As detailed in our earlier article, the Union Budget 2010 had proposed amendments to the Income-tax Act, 1961 (‘the Act’) inter-alia on taxability of notional income on receipt of shares in a closely held company (‘Target’) by another such company or a firm (‘Investor’). The aforesaid provision, proposed to come into effect from June 1, 2010, have now been supplemented with valuation rules notified by the Central Board of Direct Taxes (‘CBDT’).
The valuation guidelines would result in levy of additional upfront income-tax on Private Equity/ Foreign Venture Capital investors, who wish to invest in distressed assets or in a right/ preferential issue which could be below the Fair Market Value (‘FMV’). The proposed amendment to the Act deems the difference between the FMV and the transaction value, to be income taxable under the head ‘Income from Other Sources’. This could add a new dimension to transaction evaluation, as investors would have to factor tax on notional income in addition to the capital gains tax on exit.
Alerted by the proposed amendments, investors are gearing up to manage the challenges that they could expect to face in future deals. Given the significance of the developments, we have discussed potential implications of the proposed amendment and related matters.
As per the valuation rules notified by the CBDT, FMV of unquoted equity shares would be computed having regard to the networth (being difference between the assets and liabilities), in the ratio of paid-up value of the shares to the paid-up capital of the Target.
The Bill had carved out exceptions from the application of tax on notional income provisions of in case of a merger or demerger. However, many other transactions were not specifically exempted. An illustrative set of transactions that are not exempt are:
–Transactions between holding and subsidiary companies.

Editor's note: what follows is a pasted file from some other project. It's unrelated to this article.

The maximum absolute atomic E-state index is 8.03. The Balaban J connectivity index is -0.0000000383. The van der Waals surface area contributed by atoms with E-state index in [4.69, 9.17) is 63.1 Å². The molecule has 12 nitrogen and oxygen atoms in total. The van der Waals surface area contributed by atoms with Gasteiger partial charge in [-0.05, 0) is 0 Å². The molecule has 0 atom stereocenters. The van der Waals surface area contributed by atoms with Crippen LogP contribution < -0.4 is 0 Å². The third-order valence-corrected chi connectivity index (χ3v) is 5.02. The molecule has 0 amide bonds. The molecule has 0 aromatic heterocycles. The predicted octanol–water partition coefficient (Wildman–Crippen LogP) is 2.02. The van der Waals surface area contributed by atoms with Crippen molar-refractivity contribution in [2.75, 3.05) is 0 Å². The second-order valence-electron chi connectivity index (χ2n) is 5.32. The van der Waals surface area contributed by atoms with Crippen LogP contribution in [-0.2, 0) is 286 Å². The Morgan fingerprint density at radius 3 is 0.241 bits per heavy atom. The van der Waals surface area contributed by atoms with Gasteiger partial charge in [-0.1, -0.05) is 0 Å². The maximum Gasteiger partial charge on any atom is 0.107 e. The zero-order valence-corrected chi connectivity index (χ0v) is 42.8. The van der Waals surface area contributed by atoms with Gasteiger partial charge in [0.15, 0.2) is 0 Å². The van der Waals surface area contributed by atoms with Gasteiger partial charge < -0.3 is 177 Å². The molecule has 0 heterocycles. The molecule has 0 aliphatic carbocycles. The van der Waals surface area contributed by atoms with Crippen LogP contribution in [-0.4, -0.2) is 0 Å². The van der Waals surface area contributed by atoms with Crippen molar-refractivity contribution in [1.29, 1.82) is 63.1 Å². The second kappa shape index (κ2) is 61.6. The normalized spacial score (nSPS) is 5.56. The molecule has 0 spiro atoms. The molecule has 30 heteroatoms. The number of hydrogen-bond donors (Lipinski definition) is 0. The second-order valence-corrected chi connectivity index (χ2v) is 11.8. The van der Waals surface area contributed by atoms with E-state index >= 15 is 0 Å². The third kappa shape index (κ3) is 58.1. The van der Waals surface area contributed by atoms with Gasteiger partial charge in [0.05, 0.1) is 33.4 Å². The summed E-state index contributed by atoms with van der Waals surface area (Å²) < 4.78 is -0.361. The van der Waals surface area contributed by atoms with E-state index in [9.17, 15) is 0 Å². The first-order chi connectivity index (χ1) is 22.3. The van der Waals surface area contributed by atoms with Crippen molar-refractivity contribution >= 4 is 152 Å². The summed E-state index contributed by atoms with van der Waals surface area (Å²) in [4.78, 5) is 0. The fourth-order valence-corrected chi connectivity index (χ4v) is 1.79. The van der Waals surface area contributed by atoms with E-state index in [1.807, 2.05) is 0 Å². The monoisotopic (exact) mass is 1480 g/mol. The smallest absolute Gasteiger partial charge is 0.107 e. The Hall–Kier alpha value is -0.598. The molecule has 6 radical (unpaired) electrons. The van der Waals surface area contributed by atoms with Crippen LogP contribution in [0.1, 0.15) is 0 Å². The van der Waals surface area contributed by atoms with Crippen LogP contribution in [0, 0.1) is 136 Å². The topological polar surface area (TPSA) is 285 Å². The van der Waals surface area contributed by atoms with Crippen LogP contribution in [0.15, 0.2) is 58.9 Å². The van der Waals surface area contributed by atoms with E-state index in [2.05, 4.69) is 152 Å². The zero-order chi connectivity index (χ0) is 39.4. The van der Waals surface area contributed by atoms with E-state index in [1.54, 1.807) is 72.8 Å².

–Preferential issue of shares to investors/ existing shareholders.
–Put or call options pursuant to Shareholders’ Agreement, etc.
–Distress sale of shares.
It was expected that the valuation rules would provide purposive guidelines in handling such unrelated entity transactions and possibly deem the value agreed between such unrelated parties to be good consideration. Further, straight jacket valuation norms have been prescribed for equity shares. There is no distinction in respect of equity shares with differential rights or in respect of equity shares of different paid-up value etc.
If the proposal is enacted in its current form, the impact in typical scenarios would be as follows:
In connection with the above, it should be noted that the aforesaid taxes payable would be in addition to the capital gains taxes (which are lower if the shares are held for more than 12 months) payable on exit. However, the value deemed as income for the purposes of section 56 would be regarded as part of cost of acquisition for the purpose of computing capital gains that would arise subsequently.
Impact on Investors
Typically, foreign investors make their investment into India from tax friendly jurisdictions. Their incomes in such jurisdiction(s) suffer minimal taxes, if any. Foreign investors may need to explore whether the proposed deemed income can be claimed to be not taxable in India under treaty provisions. Thereby, this proposal could pose comparative risks and higher tax costs for domestic investors.
To overcome any unintended tax challenges, investors may look at or forced to look at aligning valuation of shares and books value, regard being had to accounting principles.
The fact that the extant provision of the Bill and valuation rules don’t expound any specific considerations for commercial necessities, the legislature or tax authorities could tackle the above challenges by adopting one of the following modes:
–Amend the provisions of the Bill prior to its enactment;
–Provide clarification through supplementary rules; or
–CBDT to issue circular providing clarifications in respect of the aforesaid matters.
It would therefore be important from domestic as well as foreign investors’ perspective to explore tax mitigation strategies for unintended notional income taxation, if none of the above remedial measures are used by the legislature or tax authorities to carve out exceptions for bona fide commercial transactions.